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Computer processing question

wahfreak

Silver Supporting Member
Messages
3,269
Is there an accurate way of pre determining the load on a processor and/or memory when upgrading to newer programs? Each program has it own minimum requirements but what happens when you start adding them together? I mean, if I have a 2.8GHz machine with 1Gig of memory with a bunch of plug ins, how can I determine if an upgrade to a newer sequencer and Superior drummer for example will put it over the edge in terms of memory or processing causing me to spend more money on a new machine?
 

JMulhollan

Member
Messages
52
The way I look at it is, the newer or more upgraded programs tend to use more CPU and memory than previous versions did and the more your going to be running, obviously is going to eat up more memory and CPU. I've run out of memory before and I have 2 Gigs of memory on my machine so you might want to be cautious
 

wahfreak

Silver Supporting Member
Messages
3,269
The way I look at it is, the newer or more upgraded programs tend to use more CPU and memory than previous versions did and the more your going to be running, obviously is going to eat up more memory and CPU. I've run out of memory before and I have 2 Gigs of memory on my machine so you might want to be cautious
That's exactly my question. It would be nice to know before hand if the new programs I install would cause drop outs or latency issues or crash all together. There's nothing worse than buying a cool program only to find out that the current system can't handle it thus forcing another unexpected purchase of memory or a new machine all together.
 

LSchefman

Member
Messages
13,432
Having just bought an 8 core Mac Pro so I could handle the many upgrades I've made to my plug-ins over the past couple of years, I sympathize with your dilemma.

When you say "newer programs" that covers a LOT of territory. Do you mean recording software packages, which in and of themselves don't usually max out the machines, or does that include the latest soft synths and samplers that can be VERY processor intensive? Or effects and dynamics plug ins, that I find to be less CPU hoggy, except for convolution reverbs.

Macs have built in software that will tell you what your CPU and RAM are doing as you work the computer; I know that lots of recording programs (such as Logic) have CPU and disk activity meters built into the interface.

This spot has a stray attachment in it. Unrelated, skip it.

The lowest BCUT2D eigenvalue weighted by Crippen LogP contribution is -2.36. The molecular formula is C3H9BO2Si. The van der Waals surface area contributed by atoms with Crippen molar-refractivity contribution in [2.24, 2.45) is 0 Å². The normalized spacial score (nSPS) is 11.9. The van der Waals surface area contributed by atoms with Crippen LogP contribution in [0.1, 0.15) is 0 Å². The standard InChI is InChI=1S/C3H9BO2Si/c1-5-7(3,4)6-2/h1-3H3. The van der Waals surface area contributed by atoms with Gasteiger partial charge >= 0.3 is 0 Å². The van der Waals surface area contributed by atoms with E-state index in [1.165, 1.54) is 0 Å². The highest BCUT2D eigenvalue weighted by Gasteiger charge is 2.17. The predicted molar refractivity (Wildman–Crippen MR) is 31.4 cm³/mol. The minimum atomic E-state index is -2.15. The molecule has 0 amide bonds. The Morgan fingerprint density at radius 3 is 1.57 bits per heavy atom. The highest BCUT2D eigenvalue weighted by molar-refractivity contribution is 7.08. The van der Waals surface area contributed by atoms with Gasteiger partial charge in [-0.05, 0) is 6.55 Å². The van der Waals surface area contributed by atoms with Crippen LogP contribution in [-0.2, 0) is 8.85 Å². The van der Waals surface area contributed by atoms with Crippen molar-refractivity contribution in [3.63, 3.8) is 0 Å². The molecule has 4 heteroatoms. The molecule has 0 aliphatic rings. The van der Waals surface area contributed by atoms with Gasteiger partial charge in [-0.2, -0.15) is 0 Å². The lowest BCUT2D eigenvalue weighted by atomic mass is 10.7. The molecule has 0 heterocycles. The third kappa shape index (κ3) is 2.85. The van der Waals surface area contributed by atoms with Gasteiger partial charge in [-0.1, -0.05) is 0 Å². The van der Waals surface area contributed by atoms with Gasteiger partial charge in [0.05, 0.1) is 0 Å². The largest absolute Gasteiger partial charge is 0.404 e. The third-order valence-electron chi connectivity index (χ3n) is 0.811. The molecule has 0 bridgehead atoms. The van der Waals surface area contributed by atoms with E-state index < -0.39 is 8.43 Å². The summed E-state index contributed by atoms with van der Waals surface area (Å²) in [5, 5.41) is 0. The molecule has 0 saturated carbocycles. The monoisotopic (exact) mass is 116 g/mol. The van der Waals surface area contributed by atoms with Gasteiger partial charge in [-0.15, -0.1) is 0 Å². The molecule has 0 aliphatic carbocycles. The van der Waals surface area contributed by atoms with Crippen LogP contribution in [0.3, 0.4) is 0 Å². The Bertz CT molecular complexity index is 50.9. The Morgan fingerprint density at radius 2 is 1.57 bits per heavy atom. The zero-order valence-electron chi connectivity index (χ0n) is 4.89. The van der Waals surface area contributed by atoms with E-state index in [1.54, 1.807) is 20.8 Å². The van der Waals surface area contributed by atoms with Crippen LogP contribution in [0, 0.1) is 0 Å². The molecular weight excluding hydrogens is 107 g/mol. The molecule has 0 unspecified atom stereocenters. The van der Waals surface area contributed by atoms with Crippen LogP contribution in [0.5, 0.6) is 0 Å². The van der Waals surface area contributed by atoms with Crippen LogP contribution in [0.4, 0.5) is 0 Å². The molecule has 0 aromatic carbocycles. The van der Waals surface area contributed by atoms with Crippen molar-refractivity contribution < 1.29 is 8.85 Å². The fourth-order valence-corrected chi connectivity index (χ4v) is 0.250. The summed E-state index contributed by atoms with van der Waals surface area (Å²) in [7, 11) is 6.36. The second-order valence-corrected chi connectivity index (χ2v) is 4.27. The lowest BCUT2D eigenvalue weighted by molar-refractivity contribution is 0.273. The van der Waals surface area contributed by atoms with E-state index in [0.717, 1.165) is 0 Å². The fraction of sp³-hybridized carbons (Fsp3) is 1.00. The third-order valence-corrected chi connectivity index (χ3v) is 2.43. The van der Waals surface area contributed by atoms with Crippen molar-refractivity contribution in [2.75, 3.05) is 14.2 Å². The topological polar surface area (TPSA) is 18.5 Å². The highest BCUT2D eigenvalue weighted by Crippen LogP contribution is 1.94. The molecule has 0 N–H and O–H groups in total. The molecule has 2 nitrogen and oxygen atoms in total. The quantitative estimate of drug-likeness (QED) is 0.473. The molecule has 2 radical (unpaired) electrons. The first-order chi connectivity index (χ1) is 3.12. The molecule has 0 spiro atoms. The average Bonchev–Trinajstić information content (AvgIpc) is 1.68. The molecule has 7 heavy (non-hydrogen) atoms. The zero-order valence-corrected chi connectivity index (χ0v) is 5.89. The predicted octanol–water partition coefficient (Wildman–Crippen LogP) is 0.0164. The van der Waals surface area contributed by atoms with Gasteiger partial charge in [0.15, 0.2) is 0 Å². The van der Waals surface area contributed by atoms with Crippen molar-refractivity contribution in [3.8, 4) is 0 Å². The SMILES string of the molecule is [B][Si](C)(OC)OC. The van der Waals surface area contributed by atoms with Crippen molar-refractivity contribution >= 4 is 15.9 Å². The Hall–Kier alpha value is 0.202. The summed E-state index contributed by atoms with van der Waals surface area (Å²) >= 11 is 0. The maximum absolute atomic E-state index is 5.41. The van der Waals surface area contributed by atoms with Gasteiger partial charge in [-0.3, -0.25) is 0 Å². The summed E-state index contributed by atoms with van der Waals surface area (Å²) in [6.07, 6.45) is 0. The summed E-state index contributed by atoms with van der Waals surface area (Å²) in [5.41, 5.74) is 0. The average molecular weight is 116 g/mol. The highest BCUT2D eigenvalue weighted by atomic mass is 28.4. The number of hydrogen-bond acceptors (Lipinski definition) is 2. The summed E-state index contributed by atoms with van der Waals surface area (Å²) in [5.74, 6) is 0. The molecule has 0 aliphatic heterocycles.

Bottom Line: There's an escalating relationship between the latest software and the latest hardware; the hardware folks come out with more power, and the software folks want to max it out; this leads to the hardware folks making even more powerful gear, and the software folks then maxing THAT out; and so it goes, a constant spiral trending towards more and more of everything.

My own belief is that if you want to run the most powerful software, you need the most powerful hardware. Compromises can, of course, and sometimes must, be made.

A 2 or 3 year old dual processor machine can still do an awful lot in the studio. Only the most processor intensive synth or sampling software is going to hang it up, and even then, you can always freeze tracks.

Programs like Digital Performer 6 reduce the CPU load on plugins once you close the window of the plugin by automatically pre-rendering instrument track output before playback begins so that you can run more plugs. Pretty cool, and may save older machines a lot of effort. I love this idea, but I just switched from DP5 to Logic, so for now...I'm sure that Logic and other programs will follow this lead as time goes on.

However, a single processor machine is not going to keep up with the latest software as well as a dual, quad or 8 core machine. And if you want to use the latest and most processor-intensive software, you're stuck with the need to buy a more recent machine.

More RAM definitely helps, and it's cheap enough that I'd certainly try that before upgrading the machine. But don't overbuy; A Mac program can handle more than 4 GB of RAM, but I'm told a PC program is limited to using 4 GB. I am going only on what I'm told by my PC - using buddy, who just built a Quad Core PC that is very slick.

But as with most things studio - upgrading one link of the chain leads inevitably to needing to upgrade other links, and this is true for digital gear now as it was always true for analog gear. The good news is that you can buy a very powerful computer for less than the cost of a single synth or piece of decent rack gear back in the "good old days" of analog studios. When I think of the load of money I sank into analog or digital gear that became relatively worthless...well, let's just say that a new computer every few years is a relative bargain.

When I started my studio the Mac IIc had just come out, and I "loaded it up" with 8 whole MEGS of RAM - at $1000 per megabyte, not gigabyte!!!! $10,000 for an 8 Meg Mac IIc that is now probably recycled into I dunno what...I gave it away to a friend a few years later...A 20 Megabyte hard disk was $1200. My big five figure analog tape machine ultimately sold for a tenth of its new price...I could go on... how about my first hard disk recording system, 8 tracks for $22,000, no plugins or processing at all, just basic recording and editing in a little LCD window and I flipped over how cool it was? ;)

I'm not complaining, I was told when I started out in the studio world, "If you want to have a studio and end up with a million dollars, start with two million."
 
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